There are a number of possible operating circumstances wherein tension in the lift cables of a counterbalance system for a sectional overhead door becomes reduced to such an extent that the lift cables may become mispositioned on or relative to the cable storage drums, thereby producing the problems discussed above. One example is when a door is rapidly raised from the closed to the open position at a velocity that is faster than the cable storage drums can Totationally react, such that slack is created in the lift cables. Another example is in the utilization of a motorized unit that turns the counterbalance system shaft to open and close a sectional overhead door, such as installations that employ what are termed in the trade as “jack-shaft operators”. A jack-shaft may create cable slack when the operator turns the cable storage drum without the door moving, or the door is manually moved without actuating the cable storage drums.

The primary approach to preventing cable mispositioning has involved utilization of grooves in the circumference of the cable storage drums, which are otherwise present for positioning and spacing cable as it is taken up during the raising of a garage door. In some instances, exaggerated or deep grooves have been employed in the cable storage drums in an effort to maintain the lift cables appropriately positioned during a loss of tension on the lift cables. While the use of grooves so configured may be helpful in preventing lift cable mispositioning in minor losses of tension, this approach does not solve the commonly encountered problem of appreciable slack being created in the lift cables.

Another approach to avoid lift cable mispositioning in the event of the creation of cable slack is the use of cable slack take-up devices that compensate for cable slack when it occurs. A device of this type may employ a spring-loaded arm that displaces the cable in a controlled direction to take up any cable slack that might occur, with the controlled direction permitting proper repositioning of the lift cable on the cable storage drum once the slack is operationally eliminated. Normally, however, these designs will take up only minimal amounts of cable slack, and the cable take-up devices, if sensitive enough to be effective, impart a vague or detached component that derogates the desired positive drive positioning of the door during raising and lowering operations. These cable slack take-up devices also tend to require frequent adjustment as a function of component wear of the various components of the cable take-up device.

Another approach to eliminating the problem of cable slack in lift cables contemplates the use of an additional cable or cables connected to the top, as well as the conventional cables connected to the bottom, of a sectional overhead door to create what is sometimes referred to as a closed loop system, wherein the door is pulled open by one lift cable or cables and pulled closed by another cable or cables, with the cable storage Hdrums for all of the cables being attached to the same counterbalance system drive shaft. Attempts to employ this closed loop system design results in the necessity for additional pulleys and hardware at substantial additional cost. In addition, the speed of the two points of attachment to the door are not uniform relative to the drive shaft, at least in areas where the top of the door is traversing the radius from the vertical to the horizontal storage position, while the bottom of the door is moving purely vertically. Such a speed differential requires compensation, such as a spring, which nonetheless may produce notable resistance to door motion. In some instances, the cables of a close loop system may contact the face of the door during a portion of the door travel, which can produce an unsightly mark on the face of the door that is visually apparent on the outside of the door when the door is in the closed position. Thus, no solution to cable slack in sectional overhead door systems having motor-driven counterbalance systems has achieved wide acceptance in the industry and, therefore, motor-driven counterbalance systems for sectional overhead doors have enjoyed only limited usage in the industry.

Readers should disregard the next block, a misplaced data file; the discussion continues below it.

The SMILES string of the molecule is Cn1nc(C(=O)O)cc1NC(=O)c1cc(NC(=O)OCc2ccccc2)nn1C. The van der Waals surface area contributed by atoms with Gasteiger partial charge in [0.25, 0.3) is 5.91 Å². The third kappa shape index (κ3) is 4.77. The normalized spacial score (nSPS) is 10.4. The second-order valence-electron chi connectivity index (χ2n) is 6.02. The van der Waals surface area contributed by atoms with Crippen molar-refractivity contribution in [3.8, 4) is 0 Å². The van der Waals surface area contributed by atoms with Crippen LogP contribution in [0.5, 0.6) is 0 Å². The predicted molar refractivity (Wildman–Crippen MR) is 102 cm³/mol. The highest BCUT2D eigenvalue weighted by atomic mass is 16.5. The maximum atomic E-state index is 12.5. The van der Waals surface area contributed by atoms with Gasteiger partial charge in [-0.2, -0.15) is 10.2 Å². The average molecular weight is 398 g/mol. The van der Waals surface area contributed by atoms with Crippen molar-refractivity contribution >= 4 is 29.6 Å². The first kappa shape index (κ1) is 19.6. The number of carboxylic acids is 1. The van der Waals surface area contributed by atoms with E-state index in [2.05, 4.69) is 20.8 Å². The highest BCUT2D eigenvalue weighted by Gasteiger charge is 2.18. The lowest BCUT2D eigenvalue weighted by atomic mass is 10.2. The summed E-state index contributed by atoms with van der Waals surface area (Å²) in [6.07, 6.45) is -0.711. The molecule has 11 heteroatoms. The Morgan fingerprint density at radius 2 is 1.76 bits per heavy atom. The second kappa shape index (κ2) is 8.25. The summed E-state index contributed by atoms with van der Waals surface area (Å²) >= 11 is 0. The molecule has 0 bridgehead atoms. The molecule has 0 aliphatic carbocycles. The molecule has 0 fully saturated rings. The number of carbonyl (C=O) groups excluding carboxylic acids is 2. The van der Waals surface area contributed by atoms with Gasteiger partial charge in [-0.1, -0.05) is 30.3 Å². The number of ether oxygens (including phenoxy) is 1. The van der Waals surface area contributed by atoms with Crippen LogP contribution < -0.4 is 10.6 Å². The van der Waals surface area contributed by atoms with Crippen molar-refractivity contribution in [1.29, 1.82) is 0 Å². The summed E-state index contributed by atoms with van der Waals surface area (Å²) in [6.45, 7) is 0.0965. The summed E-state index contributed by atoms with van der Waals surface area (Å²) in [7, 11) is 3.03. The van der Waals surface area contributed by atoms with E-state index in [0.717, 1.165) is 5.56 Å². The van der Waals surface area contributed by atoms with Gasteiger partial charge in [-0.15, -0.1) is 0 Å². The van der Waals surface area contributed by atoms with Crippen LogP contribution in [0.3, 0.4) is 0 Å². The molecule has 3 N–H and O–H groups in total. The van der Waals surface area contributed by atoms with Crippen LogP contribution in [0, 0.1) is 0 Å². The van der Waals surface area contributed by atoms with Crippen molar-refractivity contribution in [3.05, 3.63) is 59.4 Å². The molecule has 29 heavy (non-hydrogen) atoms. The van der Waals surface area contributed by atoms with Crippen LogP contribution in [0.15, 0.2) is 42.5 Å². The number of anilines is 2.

DISCLOSURE OF THE INVENTION

Therefore, an object of the present invention is to provide a cable control device for a motor-driven counterbalance system for a sectional overhead door that accommodates slack developed in a lift cable without attendant mispositioning of the lift cable on the cable storage drums when tension in the lift cables is restored. Another object of the present invention is to provide such a cable control device in the form of a shroud associated with the cable drums for engaging a portion of the cable wraps or coils in such a manner as to prevent misalignment of the lift cable wraps relative to grooves in the cable drums. A further object of the present invention is to provide such a cable control device wherein a shroud that engages a substantial portion of each of the circumference of each of the cable wraps to thereby positively prevent displacement of each of the cable wraps, which could produce mispositioning of a lift cable when tension is restored.